Bermuda Syndrome

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Bermuda Syndrome
Basic Information
Video Game
Century Interactive
BMG Interactive Entertainment
Microsoft Windows
Retail Features
CanadaUnited StatesMexico North American Release Date(s)
Awards | Changelog | Cheats | Codes
Codex | Compatibility | Covers | Credits | DLC | Help
Localization | Manifest | Modding | Patches | Ratings
Reviews | Screenshots | Soundtrack
Videos | Walkthrough
GOG | In-Game | Origin | PlayStation Trophies | Retro
Steam | Xbox Live

Bermuda Syndrome is a platform game developed by Century Interactive and published by BMG Interactive in 1995. The game is similar in gameplay and appearance to the classic Flashback from 1992. The player controls the main character from a third person sidescrolling perspective.

Plot and gameplay[edit | edit source]

The main character is Jack Thompson, a member of a US air force strategic bomber squadron during World War II. During a mission above Germany his plane gets attacked by German fighters and catches fire. Somehow, a portal opens up as the plane is going down, and it enters what is presumably a parallel universe or an alternate timeline. Jack finds himself descending not upon the German countryside, but on a strange, unfamiliar jungle landscape. Meanwhile, on the ground, we see a tied up young woman, struggling to get loose as a gigantic carnivorous dinosaur approaches. Jacks plane luckily hits and decapitates the creature, preventing the woman from being eaten. At the last second Jack bails out, and at the beginning of the game he dangles in his parachute from a tree, with a boot-knife as his only weapon. After cutting the woman loose, she is revealed to be a princess who was going to be sacrificed for her father. She becomes Jacks companion throughout the game. The adventure consists of a large number of static panels across which the player moves to solve puzzles and battle dinosaurs. Objects can be picked up, and using them in the right context is often required to progress to the next screen. Other problems are often solved by jumping or interacting with the princess.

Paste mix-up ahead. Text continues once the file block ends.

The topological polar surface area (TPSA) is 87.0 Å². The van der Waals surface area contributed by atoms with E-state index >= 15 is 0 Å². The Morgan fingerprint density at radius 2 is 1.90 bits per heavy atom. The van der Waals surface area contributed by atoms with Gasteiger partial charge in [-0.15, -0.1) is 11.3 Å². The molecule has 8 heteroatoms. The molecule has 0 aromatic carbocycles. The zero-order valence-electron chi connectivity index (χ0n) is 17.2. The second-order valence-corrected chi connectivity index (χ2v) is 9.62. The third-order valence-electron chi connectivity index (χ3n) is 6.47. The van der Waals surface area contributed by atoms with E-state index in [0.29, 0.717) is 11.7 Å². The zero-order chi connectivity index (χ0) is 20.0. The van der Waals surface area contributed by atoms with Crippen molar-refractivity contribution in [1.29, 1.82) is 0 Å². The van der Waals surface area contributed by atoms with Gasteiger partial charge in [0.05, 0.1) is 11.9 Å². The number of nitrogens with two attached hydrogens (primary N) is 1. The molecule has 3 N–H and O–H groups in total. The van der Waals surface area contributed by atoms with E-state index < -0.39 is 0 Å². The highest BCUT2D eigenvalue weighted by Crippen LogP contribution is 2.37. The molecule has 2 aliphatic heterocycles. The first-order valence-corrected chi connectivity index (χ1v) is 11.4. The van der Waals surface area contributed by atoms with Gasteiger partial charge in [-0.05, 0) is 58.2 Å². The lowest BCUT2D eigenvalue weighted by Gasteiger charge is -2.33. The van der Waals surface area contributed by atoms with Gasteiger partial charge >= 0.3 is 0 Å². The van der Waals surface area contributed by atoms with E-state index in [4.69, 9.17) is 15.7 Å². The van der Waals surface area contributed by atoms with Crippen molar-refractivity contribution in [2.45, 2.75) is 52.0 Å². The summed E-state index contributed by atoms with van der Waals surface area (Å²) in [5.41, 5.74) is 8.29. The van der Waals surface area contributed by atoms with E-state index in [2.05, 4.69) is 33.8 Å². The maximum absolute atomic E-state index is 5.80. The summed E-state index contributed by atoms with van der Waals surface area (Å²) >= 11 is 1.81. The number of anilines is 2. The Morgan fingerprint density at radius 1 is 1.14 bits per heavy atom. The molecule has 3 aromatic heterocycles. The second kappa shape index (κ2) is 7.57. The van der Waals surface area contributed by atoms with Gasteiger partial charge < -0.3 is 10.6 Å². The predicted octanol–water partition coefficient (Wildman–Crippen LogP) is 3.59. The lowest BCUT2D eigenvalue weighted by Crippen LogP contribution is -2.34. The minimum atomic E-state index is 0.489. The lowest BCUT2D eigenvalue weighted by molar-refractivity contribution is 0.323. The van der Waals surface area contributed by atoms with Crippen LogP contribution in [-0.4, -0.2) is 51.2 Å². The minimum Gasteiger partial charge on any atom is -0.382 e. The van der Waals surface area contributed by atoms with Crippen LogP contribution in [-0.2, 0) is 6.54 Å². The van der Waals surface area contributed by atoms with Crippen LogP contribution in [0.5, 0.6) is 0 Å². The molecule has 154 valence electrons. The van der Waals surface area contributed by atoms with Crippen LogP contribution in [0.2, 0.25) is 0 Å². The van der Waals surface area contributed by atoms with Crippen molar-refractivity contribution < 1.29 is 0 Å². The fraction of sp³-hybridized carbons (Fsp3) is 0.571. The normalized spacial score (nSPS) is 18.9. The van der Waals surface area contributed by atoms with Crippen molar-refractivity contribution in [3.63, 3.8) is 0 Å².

Reception[edit | edit source]

Screenshot from the first panel of the game.

The game received mixed reviews. Most agreed however that the games graphics were excellent for its time. Coming Soon Magazine wrote: "The most delightful aspect of this game has to be the background scenery. Every panel is unique and represents enormous effort and talent."[1], however, were overall critical of the game because of its hard puzzles, and gave it a "D" on a scale running from A through F. The reviewer wrote: "Eye and ear candy are nothing if a game's no fun to play, and The Bermuda Syndrome is definitely not fun to play."[2], on the other hand, praised the graphics as well as the challenge provided for experienced adventure-gamers.[3]

References[edit | edit source]

  1. Soucy, Glenn (1996). Bermuda Syndrome Review. Retrieved on 2007-03-10
  2. Rodman, Adam. Bermuda Syndrome Review. Retrieved on 2007-03-10
  3. "Grave Digger" (2003-09-13). Bermuda Syndrome Review. Retrieved on 2007-03-10

External links[edit | edit source]

Bermuda Syndrome at MobyGames